Most parents are concerned about providing their children with the best protection, while ensuring that any risk of side effects or discomfort is minimal. This year's flu vaccine has the advantage of providing a wider immunity with less needles. The 2010-11 season vaccine has the benefit of protecting against strains of both influenza subtypes A and B, including the H1N1 virus. As there is no live virus in the flu shot, there is no risk of your child catching the flu by getting the vaccine. Side effects from the vaccine are uncommon, but if they do occur these are usually restricted to some local soreness at the injection site which usually resolves within one or two days. Some children may favour or shelter their arm during this period. Other far less common reactions include redness or swelling at the site, headache, loss of appetite, and muscle ache; however, in studies, these side effects were as common with control or "placebo" treated patients as they were with those given the flu vaccine. Even less frequent are reactions such as chills, nausea, vomiting, diarrhea or rashes; even more rarely, activation of GBS may occur, though less frequently than in cases of infection with the actual flu virus. In most cases, the safest choice is giving your child the flu vaccine.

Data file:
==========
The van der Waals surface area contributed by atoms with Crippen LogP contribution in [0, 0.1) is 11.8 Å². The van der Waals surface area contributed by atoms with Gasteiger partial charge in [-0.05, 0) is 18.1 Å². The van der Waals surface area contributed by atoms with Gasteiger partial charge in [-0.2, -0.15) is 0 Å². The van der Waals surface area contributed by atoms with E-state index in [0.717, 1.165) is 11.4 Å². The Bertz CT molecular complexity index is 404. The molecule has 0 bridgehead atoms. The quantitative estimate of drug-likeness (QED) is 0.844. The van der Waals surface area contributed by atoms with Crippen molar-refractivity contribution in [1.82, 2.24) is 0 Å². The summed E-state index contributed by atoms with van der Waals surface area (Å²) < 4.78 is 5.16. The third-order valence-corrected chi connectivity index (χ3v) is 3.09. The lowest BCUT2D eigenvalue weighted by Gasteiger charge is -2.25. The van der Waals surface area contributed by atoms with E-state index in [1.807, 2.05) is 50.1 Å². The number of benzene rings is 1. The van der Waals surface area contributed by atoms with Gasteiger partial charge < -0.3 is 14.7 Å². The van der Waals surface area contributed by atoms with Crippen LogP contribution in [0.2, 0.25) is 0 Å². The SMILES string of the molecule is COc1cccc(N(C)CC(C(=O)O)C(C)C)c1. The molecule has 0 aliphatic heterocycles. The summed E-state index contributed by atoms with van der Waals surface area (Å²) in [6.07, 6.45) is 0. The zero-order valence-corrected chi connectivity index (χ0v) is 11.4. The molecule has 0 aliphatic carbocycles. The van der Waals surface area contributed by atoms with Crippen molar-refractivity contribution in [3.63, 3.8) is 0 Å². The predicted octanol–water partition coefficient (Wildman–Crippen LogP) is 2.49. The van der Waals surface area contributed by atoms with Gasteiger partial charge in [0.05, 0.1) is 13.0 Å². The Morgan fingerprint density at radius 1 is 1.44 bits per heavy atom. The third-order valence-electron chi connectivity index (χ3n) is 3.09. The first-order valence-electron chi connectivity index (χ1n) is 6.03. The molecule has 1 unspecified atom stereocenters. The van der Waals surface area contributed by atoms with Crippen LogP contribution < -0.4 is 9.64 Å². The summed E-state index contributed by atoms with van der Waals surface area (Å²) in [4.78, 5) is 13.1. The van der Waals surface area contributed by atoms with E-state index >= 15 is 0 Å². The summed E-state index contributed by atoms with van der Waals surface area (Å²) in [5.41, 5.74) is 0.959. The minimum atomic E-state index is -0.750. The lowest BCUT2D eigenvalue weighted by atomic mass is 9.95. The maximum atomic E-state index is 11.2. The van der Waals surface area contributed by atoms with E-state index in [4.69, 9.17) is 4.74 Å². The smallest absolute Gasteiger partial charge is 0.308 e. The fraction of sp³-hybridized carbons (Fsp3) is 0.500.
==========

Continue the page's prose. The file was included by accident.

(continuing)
A previous history of allergy to any component of the flu shot needs to be considered prior to immunization. Since the flu shot is prepared in eggs, until recently, children with egg allergies were generally advised to avoid it. However, this left allergic children, who also often had asthma, without adequate protection against the flu. Fortunately, there has been strong evidence from several American studies showing that even children with confirmed egg allergies can be safely given the flu shot. As of October 2010, the American Academy of Allergy, Asthma and Immunology has provided recommendations that egg-allergic children can get either a two-step graded challenge, or a single age-appropriate dose, after appropriate testing by an Allergist. This has provided reassurance and added protection for many parents and children against seasonal and pandemic strains of the flu virus.
It is a source of great reassurance to parents to know that the flu shot is strongly recommended for all children by all international pediatric associations, including the Canadian National Advisory Committee on Immunization (NACI), the World Health Organization (WHO), the Canadian Pediatric Society (CPS), the American Academy of Pediatrics (AAP), and the Hospital for Sick Children (HSC).
With flu season under way, make sure you book or come into the office for the walk-in flu shot clinic, and keep your family safe from Influenza this year.
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- American Academy of Allergy, Asthma and Immunology, Oct. 2010